Host warns Q1 overperformance won’t last through 2017
 
Host warns Q1 overperformance won’t last through 2017
01 MAY 2017 8:26 AM

Host Hotels & Resorts executives said the company enjoyed a stronger-than-expected first quarter, but warned analysts and investors that they expect the rest of 2017 to be more difficult.

BETHESDA, Maryland—Host Hotels & Resorts beat projections for the first quarter of 2017, even after accounting for the boost in performance from the presidential inauguration and the Women’s March in Washington D.C. and the shift of the Easter holiday. But company executives said the Q1 growth numbers are likely to be the strongest they will see the entire year.

During a call with investors and analysts to discuss first-quarter earnings, Host President and CEO James Risoleo said he expects the first and fourth quarters to reflect the strongest performance, while the second and third quarters would likely put a drag on full-year results. The combination of those factors led Host executives to reaffirm their full-year forecast of flat to 2% growth in revenue per available room.

“There does not appear to be compelling evidence of an acceleration of RevPAR above where we initially guided,” Risoleo said. “On our last call, we expressed cautious optimism that (an increase in corporate travel) might occur as a function of pro-growth legislation. As we’re sitting here right now, forecasts for corporate profits are strong, but we don’t expect policy initiatives to provide tailwinds until 2018 at the earliest.”

Q1 performance
Host hotels saw RevPAR increase 3.4% year over year to $171.92 on a constant dollar basis, while adjusted earnings before interest, taxes, depreciation and amortization increased 6.4% to $367 million.

That RevPAR increase was largely driven by a 2.4% increase in average daily rate for the quarter. The company’s U.S. hotels saw even stronger performance, with RevPAR increasing 3.8% for the quarter, fueled by strength in Washington D.C., which saw a RevPAR increase of 20.1%.

San Francisco and New York were the company’s worst performing markets, with RevPAR drops of 6.3% and 3.9%, respectively.

While the company expects growth numbers to dial back through the reminder of the year, Risoleo told analysts he was confident it wouldn’t get so bad that RevPAR could see a decline for the year.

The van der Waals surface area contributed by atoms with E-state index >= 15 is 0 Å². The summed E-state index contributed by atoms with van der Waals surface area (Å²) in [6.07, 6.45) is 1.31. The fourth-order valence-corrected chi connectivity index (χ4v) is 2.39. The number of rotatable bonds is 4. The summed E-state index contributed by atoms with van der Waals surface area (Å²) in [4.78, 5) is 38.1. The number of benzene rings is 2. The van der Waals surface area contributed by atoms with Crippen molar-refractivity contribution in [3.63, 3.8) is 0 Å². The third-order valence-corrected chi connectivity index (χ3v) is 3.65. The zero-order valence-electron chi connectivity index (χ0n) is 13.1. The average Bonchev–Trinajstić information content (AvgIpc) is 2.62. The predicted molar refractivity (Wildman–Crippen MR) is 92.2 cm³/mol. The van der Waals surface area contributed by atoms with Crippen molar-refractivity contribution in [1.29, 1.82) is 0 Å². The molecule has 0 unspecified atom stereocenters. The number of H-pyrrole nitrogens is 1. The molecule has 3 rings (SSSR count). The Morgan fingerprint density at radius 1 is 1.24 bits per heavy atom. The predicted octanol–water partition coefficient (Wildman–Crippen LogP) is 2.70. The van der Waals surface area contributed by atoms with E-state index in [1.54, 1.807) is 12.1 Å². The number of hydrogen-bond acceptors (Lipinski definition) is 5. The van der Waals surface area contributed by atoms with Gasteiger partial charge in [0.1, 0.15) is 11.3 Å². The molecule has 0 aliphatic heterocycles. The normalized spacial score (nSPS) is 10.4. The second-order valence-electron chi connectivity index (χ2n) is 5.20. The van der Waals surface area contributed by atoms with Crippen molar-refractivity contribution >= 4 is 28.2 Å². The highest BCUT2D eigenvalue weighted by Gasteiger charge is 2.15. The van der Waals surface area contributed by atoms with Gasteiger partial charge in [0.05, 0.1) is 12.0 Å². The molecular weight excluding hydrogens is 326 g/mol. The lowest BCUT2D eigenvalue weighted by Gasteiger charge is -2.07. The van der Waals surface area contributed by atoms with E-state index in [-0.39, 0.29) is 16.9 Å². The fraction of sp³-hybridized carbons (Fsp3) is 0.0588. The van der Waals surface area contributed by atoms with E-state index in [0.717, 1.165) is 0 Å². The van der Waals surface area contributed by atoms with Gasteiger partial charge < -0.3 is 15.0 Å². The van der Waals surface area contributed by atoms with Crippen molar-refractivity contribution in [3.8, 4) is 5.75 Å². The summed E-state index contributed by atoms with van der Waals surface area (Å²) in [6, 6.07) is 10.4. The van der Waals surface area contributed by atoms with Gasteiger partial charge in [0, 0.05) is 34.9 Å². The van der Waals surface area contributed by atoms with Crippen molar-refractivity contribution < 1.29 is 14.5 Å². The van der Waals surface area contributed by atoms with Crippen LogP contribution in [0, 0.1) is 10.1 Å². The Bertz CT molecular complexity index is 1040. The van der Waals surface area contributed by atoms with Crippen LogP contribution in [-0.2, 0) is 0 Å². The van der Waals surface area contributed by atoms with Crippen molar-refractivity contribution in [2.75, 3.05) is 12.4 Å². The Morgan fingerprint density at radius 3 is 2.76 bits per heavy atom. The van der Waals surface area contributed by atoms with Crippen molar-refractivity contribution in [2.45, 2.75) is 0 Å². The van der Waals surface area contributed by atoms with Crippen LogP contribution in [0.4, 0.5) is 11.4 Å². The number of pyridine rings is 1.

Company officials pointed to portfolio-wide cost-containment measures, particularly in food-and-beverage operations, as a driver for margin growth, which they said they are more confident in following the strong first quarter.

Risoleo and CFO and EVP Gregory Larson said the company saw a dip in group pace during the quarter, but that was largely expected. He added that the company expects to be able to find new business by working with its operators.

Risoleo couldn’t give a definitive answer when an analyst asked him whether he expects his company to be a net seller or buyer through 2017. The company has been active in both acquisitions and dispositions thus far for the year.

“I think we are very cognizant of some of the headwinds the lodging sector is going to face, given supply growth (and a spread in price between buyers and sellers),” Risoleo said.

He said buying properties might not be the only way Host looks to deploy capital.

“If our stock price drops to a level we feel the right decision is to buy back shares, we’ll certainly do that,” Risoleo said.

The company has recently announced two acquisitions: The $214-million purchase of the Don CeSar Beach Resort in St. Pete Beach, Florida, and the W Hollywood for $219-million.

Host officials also announced the sale of Sheraton Memphis Downtown for $67 million and a deal to sell the Hilton Melbourne South Wharf, the company’s last hotel in Australia.

Risoleo said Host has no plans to operate in Australia and New Zealand following that sale.

As of press time, Host’s stock was trading at $17.95 per share, down 4.7% year to date. The Baird/STR Hotel Stock Index was up 21.8% for the same period.

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